Brobby has first-hand experience.
“Being a black person you’re sort of told from the very beginning that you really have to make yourself noticed, because of the fact that you’re black, because of the fact that racism still exists,” she says.
“So my parents were more keen for me to go into journalism than science because they thought it would be a more credible career.
“Another issue is that girls are told from a young age that physics is more of a boy’s subject,” she adds, highlighting how black women face barriers due to both the colour of their skin and their gender.
“It’s very male-dominated and people hear stories of harassment that would likely put someone off pursuing that career.”
In the US a 2017 study brought these and many more issues into sharp relief, revealing a host of barriers and discouragements black women face in astronomy across the pond.
These range from subtle negative comments from peers about their race or gender, to overt racial and sexual harassment and assault.
The consequences of this can be profound, leading, for example, to a significantly high proportion of black females skipping classes or events because they feel unsafe.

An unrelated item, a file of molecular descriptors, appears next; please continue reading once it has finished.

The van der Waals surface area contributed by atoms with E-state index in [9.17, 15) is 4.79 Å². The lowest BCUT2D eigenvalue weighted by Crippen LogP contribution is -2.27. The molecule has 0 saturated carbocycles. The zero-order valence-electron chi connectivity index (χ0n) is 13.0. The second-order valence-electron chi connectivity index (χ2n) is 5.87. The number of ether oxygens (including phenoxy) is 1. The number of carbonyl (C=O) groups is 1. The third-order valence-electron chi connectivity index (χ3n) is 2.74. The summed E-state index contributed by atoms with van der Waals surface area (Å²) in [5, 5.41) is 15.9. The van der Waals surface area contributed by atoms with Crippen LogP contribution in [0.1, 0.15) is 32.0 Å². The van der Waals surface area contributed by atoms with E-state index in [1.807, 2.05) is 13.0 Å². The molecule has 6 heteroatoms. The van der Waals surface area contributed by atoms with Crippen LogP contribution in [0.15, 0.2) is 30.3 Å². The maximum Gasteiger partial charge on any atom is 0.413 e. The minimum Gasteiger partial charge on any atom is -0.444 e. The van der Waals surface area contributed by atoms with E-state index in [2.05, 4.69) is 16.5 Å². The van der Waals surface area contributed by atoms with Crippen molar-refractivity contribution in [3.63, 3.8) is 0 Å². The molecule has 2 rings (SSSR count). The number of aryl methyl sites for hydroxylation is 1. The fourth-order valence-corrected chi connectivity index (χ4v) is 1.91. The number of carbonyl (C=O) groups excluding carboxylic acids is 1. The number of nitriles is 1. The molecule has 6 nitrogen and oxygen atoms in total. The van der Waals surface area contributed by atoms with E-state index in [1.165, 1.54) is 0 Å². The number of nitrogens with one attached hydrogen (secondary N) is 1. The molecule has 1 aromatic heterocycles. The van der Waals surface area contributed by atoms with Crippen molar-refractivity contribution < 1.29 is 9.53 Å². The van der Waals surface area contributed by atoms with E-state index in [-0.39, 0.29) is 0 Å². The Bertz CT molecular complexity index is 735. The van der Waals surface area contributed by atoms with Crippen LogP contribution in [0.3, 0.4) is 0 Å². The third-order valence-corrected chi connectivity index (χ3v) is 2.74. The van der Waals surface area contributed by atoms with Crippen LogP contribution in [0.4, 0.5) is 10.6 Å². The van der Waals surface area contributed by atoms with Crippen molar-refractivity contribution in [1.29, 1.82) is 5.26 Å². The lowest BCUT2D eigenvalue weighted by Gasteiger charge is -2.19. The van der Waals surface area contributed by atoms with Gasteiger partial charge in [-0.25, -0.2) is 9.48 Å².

But in the UK, while the situation could be similar, the lack of black female astronomers compounded by the UK’s relatively small population means data is too scarce to know.
With little evidence to go on then, devising strategies that aim to support and encourage black female astronomers is tough.
But that does not mean nothing can and is being done.
Alongside various other activities, the RAS recently ran an event related to the film Hidden Figures in Plymouth, London and Liverpool, inviting over 300 black and other non-white British schoolchildren to meet three female scientists and watch the movie.
However, they struggled to find scientists from a range of ethnic backgrounds.
Had they tried to specifically find black female astronomers or space scientists, their task would have been made impossible.
“It’s hard to get astronomy-specific role models at the moment because they don’t exist,” adds Kanani.
“But if you can find a role model in STEM online who’s black and British and female, that’s better than finding no role model at all.”
Through initiatives like Generating Genius – which supports high-achieving students from disadvantaged communities in their STEM education – or the Black British Academics network, more is being done to remove physical barriers to peers and mentors by linking with them online.
But most encouraging is the work of Advance HE.
There, the Athena SWAN and Race Equality charters are engaging universities and institutions in implementing comprehensive cultural change.
“If we want to change the outcomes for women and black and minority ethnic communities, we need to deal with conscious bias, structural barriers and unconscious bias,” explains Cornish.
“Universities are getting a bit more confident now in tackling all three with commitment and adequate resources.”